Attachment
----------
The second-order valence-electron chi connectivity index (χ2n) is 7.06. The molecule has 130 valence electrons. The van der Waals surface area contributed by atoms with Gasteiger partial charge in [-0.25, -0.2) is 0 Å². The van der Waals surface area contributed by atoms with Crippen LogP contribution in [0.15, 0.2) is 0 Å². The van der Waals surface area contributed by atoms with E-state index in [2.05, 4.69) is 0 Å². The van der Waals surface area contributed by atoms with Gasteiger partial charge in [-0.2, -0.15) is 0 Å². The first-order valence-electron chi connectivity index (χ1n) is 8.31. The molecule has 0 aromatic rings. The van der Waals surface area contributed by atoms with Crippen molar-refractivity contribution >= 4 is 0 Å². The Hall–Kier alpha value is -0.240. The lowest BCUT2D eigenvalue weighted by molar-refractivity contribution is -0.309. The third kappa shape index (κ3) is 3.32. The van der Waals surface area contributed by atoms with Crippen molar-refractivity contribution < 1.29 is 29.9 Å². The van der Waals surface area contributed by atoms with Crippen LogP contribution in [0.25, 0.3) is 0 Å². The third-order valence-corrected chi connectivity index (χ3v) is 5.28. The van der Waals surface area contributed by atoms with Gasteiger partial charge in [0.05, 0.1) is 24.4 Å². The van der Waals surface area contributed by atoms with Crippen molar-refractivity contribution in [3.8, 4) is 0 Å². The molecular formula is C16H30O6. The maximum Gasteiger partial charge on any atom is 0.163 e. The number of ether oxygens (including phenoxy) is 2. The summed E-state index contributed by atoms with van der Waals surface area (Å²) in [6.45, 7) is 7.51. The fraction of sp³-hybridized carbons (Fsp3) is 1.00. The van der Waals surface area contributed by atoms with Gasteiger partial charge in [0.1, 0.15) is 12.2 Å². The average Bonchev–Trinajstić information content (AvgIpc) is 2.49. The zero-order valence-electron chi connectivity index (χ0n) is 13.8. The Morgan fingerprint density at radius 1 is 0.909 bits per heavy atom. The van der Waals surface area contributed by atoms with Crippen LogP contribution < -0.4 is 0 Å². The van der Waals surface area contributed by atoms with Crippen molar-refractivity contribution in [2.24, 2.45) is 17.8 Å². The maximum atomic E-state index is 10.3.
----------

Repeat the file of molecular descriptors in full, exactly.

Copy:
The second-order valence-electron chi connectivity index (χ2n) is 7.06. The molecule has 130 valence electrons. The van der Waals surface area contributed by atoms with Gasteiger partial charge in [-0.25, -0.2) is 0 Å². The van der Waals surface area contributed by atoms with Crippen LogP contribution in [0.15, 0.2) is 0 Å². The van der Waals surface area contributed by atoms with E-state index in [2.05, 4.69) is 0 Å². The van der Waals surface area contributed by atoms with Gasteiger partial charge in [-0.2, -0.15) is 0 Å². The first-order valence-electron chi connectivity index (χ1n) is 8.31. The molecule has 0 aromatic rings. The van der Waals surface area contributed by atoms with Crippen molar-refractivity contribution >= 4 is 0 Å². The Hall–Kier alpha value is -0.240. The lowest BCUT2D eigenvalue weighted by molar-refractivity contribution is -0.309. The third kappa shape index (κ3) is 3.32. The van der Waals surface area contributed by atoms with Crippen molar-refractivity contribution < 1.29 is 29.9 Å². The van der Waals surface area contributed by atoms with Crippen LogP contribution in [0.25, 0.3) is 0 Å². The third-order valence-corrected chi connectivity index (χ3v) is 5.28. The van der Waals surface area contributed by atoms with Gasteiger partial charge in [0.05, 0.1) is 24.4 Å². The van der Waals surface area contributed by atoms with Crippen molar-refractivity contribution in [3.8, 4) is 0 Å². The molecular formula is C16H30O6. The maximum Gasteiger partial charge on any atom is 0.163 e. The number of ether oxygens (including phenoxy) is 2. The summed E-state index contributed by atoms with van der Waals surface area (Å²) in [6.45, 7) is 7.51. The fraction of sp³-hybridized carbons (Fsp3) is 1.00. The van der Waals surface area contributed by atoms with Gasteiger partial charge in [0.1, 0.15) is 12.2 Å². The average Bonchev–Trinajstić information content (AvgIpc) is 2.49. The zero-order valence-electron chi connectivity index (χ0n) is 13.8. The Morgan fingerprint density at radius 1 is 0.909 bits per heavy atom. The van der Waals surface area contributed by atoms with Crippen LogP contribution < -0.4 is 0 Å². The van der Waals surface area contributed by atoms with Crippen molar-refractivity contribution in [2.24, 2.45) is 17.8 Å². The maximum atomic E-state index is 10.3.